Friday, 31 August 2012

Study argues for youth organizing fund

Youth representatives in the European trade union movement generally hold positive views of the efforts of union confederations to connect with young workers. The most important field needing improvement are organizing campaigns, according to a study by Kurt Vandaele of the European Trade Union Institute.
It is a well-known fact that few young workers are union members. Sometimes, it is assumed that this is caused by individualism and lack of interest. However, various studies have shown that young workers are at least as interested as older workers in joining a union. Also, there are indications that the attitude towards unions in Europe has, if anything, become more positive since the early 1980s. This raises the question why this latent positive attitude does not translate into participation.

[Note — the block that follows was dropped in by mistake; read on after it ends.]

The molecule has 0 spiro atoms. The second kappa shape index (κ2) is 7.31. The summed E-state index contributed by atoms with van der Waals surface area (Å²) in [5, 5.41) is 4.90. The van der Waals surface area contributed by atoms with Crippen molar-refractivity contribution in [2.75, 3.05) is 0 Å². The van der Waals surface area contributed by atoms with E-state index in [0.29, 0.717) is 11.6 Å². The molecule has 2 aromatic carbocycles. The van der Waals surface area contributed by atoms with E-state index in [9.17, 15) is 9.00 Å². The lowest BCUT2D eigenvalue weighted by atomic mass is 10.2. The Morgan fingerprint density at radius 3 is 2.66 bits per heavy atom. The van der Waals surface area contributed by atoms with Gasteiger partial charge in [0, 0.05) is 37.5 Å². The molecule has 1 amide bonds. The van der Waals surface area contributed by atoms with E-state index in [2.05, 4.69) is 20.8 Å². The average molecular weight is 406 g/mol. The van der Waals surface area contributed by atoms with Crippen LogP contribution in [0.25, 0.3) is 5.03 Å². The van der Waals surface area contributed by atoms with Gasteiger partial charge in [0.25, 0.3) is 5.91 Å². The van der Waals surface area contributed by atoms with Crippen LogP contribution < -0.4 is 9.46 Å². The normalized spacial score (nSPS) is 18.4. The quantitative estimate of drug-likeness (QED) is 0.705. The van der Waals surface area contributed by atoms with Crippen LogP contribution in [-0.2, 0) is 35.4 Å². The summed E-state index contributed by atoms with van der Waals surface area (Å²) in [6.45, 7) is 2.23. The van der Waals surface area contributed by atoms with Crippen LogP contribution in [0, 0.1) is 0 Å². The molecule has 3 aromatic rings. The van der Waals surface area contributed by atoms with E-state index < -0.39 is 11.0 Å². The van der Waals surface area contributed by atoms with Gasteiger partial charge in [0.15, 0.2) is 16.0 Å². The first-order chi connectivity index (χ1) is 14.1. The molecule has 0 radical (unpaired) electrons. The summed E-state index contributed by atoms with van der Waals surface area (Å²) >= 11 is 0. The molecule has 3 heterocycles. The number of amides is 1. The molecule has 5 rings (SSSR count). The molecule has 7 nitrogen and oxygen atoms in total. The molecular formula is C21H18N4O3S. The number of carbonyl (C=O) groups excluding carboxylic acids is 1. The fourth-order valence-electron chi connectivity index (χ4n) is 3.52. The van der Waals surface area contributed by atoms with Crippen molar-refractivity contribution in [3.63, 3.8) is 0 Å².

Vandaele argues that young people often work at companies and in industries where unions do not have a strong position, and often have precarious jobs. The youth representatives in his study say personal contact with union members or union officials is the main trigger to join a union. Therefore, they emphasize the role of organizing campaigns as a means to involve youth in the union. They consider this the most urgent issue after dealing with youth employment.
Vandaele thinks individual unions have an important role to play here, but also argues for a central youth organizing fund.

Kurt Vandaele (2012), Youth Representatives’ Opinions on Recruiting and Representing Young Workers: A Twofold Unsatisfied Demand? Due for publication in European Journal of Industrial Relations.

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